Your alarm goes off in the morning. You rise out of bed, shower, mosy on into the kitchen, flick the kettle on. Maybe you normally go for a walk in the morning. Or gym or Yoga. But today, you just don't feel like it. You just can't be f#$ked adulting today. You don't feel sick, per say, but you don't feel 100 percent either. It's not that you are coming down with a cold or tummy bug, rather, a shade of grey has come over you and you just don't feel up to heading into work.
Today is the day that you should take that mental health day.
Maybe you've been working really hard on a project. Pushing to meet deadlines. Staying back, answering emails, researching, working, achieving and ticking boxes. You've been under the pump for a few weeks and you're starting to feel tired. Mentally drained.
Today would be a good day to take that mental health day.
It is estimated that around 20% of Australians aged between the ages of 16 - 85 will experience depression, anxiety or substance use in any year. This could be an isolated experience, a combination of all three mental health issues, or an ongoing illness. At least 45% of all Australians will experience a mental illness in their lifetime (Black Dog Institute). So, a mental health day a couple of times a year should be a given, right?
But, you feel a bit guilty calling in sick. Some work environments are not overly conducive to sickies. So many more companies however, are far more progressive in embracing mental health and are implementing health and wellbeing programs into their workplace culture, to meet the needs of their staff, improving morale and productivity. If you are employed full time, it is likely that you are able to take a mental health day as a 'sick day' or 'personal day', without it impacting on your wage.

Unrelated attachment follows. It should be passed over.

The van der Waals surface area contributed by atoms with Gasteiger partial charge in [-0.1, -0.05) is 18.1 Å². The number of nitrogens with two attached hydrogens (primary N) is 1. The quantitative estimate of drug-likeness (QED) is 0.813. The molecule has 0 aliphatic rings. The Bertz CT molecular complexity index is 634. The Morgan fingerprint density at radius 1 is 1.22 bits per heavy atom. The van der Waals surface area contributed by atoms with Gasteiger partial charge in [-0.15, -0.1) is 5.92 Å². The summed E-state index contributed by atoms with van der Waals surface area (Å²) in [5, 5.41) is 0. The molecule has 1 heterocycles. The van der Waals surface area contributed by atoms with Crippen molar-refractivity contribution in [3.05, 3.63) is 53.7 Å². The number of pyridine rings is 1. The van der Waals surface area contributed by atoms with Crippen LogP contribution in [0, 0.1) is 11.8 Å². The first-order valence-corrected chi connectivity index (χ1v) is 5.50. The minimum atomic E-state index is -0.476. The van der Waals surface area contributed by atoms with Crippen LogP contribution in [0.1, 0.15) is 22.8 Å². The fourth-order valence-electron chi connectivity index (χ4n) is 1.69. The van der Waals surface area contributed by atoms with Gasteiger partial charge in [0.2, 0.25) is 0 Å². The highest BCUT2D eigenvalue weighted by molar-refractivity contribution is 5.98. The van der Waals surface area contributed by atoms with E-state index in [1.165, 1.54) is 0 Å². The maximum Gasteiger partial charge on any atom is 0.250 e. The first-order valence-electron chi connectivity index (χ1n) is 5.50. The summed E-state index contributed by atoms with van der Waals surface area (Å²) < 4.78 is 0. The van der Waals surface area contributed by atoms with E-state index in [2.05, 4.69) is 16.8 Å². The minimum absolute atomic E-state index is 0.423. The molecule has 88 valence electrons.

What if though, you are a Stay at Home Mum. Or, you are Self Employed.
How do you take a mental health day?
I have been both, and in my experience, you just have to go with it and take it when you can.
As a SAHM, a mental health day might look like calling on the support of an extended family member or friend to have the kids for the day or a few hours. If this is not possible, then, a quiet day is called for. Limit the domestic jobs and chores to the bare minimum - the laundry can wait and the floors can be done tomorrow. Maybe some quiet puzzles or colouring in with the little ones will bring about a sense of space and mindfulness required. It is totally ok to have a day of tv and movies, if it means that the children are occupied so that you can take some moments to regroup.
If the kids are school age, I totally advocate for a day at home doing nothing. Spend those 6 hours when the kids are at school napping, watching chick flicks, have a cry, read a book, take a long uninterrupted bath, eat cake and chocolate. Or, go to the beach or bush. Reconnect in nature. Meditate. Whatever it is that makes you pause and feel good. Do that.
Being Self Employed can sometimes be challenging to take a day off, especially if you are in a service based industry where you don't get paid if you don't work. There is always so much to do as a small business owner, working in your business as well as on your business. This is where it is important to plan ahead. I like to block out one day a month, around the PMS time in my cycle where I have a Mental Health day. I allow myself that time for retreating from all social media, business planning and activity. I have 6 hours when the kids are at school to recoup and restore. This month I baked muffins while watching Sex and the City re runs, laughing and crying and feeling like I am catching up with old friends.
None of us are immune from mental illness. If you don't personally suffer from depression or anxiety, there will be someone in your immediate circle who does, and this will have an impact on you, one way or another. It is okay to take a mental health day, to take time out to pause on life, to rest and reset. It is important for your wellbeing.
If you or a close one is experiencing difficulties with mental health, you can get support - links below, or contact you GP for more info;
Black Dog Institute
Stress Less, Live More